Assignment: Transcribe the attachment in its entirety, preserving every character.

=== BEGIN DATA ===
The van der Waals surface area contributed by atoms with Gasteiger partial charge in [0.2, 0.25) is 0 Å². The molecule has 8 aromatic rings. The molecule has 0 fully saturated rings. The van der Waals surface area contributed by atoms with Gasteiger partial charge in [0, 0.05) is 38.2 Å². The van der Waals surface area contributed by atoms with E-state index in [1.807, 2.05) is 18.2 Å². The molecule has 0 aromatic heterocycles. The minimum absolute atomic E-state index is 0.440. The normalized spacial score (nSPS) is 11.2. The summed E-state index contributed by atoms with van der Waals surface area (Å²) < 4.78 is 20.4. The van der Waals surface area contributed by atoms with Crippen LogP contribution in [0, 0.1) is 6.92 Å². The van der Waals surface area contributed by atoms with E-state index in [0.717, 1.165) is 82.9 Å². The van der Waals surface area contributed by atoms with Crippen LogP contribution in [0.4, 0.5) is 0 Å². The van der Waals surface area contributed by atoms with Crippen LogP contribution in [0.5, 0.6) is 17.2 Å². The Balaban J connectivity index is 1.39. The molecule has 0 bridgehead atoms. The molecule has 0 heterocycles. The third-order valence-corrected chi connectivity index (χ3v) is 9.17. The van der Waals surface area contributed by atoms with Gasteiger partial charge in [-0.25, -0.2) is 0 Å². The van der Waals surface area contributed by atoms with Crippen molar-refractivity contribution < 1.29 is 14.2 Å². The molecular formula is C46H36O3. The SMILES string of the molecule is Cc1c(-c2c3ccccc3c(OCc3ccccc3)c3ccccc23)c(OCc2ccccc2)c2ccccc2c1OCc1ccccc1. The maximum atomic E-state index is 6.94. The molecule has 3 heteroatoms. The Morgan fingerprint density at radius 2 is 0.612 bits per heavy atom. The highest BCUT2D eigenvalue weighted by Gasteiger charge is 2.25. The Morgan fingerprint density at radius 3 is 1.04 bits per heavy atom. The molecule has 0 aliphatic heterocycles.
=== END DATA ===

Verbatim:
The van der Waals surface area contributed by atoms with Gasteiger partial charge in [0.2, 0.25) is 0 Å². The molecule has 8 aromatic rings. The molecule has 0 fully saturated rings. The van der Waals surface area contributed by atoms with Gasteiger partial charge in [0, 0.05) is 38.2 Å². The van der Waals surface area contributed by atoms with E-state index in [1.807, 2.05) is 18.2 Å². The molecule has 0 aromatic heterocycles. The minimum absolute atomic E-state index is 0.440. The normalized spacial score (nSPS) is 11.2. The summed E-state index contributed by atoms with van der Waals surface area (Å²) < 4.78 is 20.4. The van der Waals surface area contributed by atoms with Crippen LogP contribution in [0, 0.1) is 6.92 Å². The van der Waals surface area contributed by atoms with E-state index in [0.717, 1.165) is 82.9 Å². The van der Waals surface area contributed by atoms with Crippen LogP contribution in [0.4, 0.5) is 0 Å². The van der Waals surface area contributed by atoms with Crippen LogP contribution in [0.5, 0.6) is 17.2 Å². The Balaban J connectivity index is 1.39. The molecule has 0 bridgehead atoms. The molecule has 0 heterocycles. The third-order valence-corrected chi connectivity index (χ3v) is 9.17. The van der Waals surface area contributed by atoms with Gasteiger partial charge in [-0.25, -0.2) is 0 Å². The van der Waals surface area contributed by atoms with Crippen molar-refractivity contribution < 1.29 is 14.2 Å². The molecular formula is C46H36O3. The SMILES string of the molecule is Cc1c(-c2c3ccccc3c(OCc3ccccc3)c3ccccc23)c(OCc2ccccc2)c2ccccc2c1OCc1ccccc1. The maximum atomic E-state index is 6.94. The molecule has 3 heteroatoms. The Morgan fingerprint density at radius 2 is 0.612 bits per heavy atom. The highest BCUT2D eigenvalue weighted by Gasteiger charge is 2.25. The Morgan fingerprint density at radius 3 is 1.04 bits per heavy atom. The molecule has 0 aliphatic heterocycles.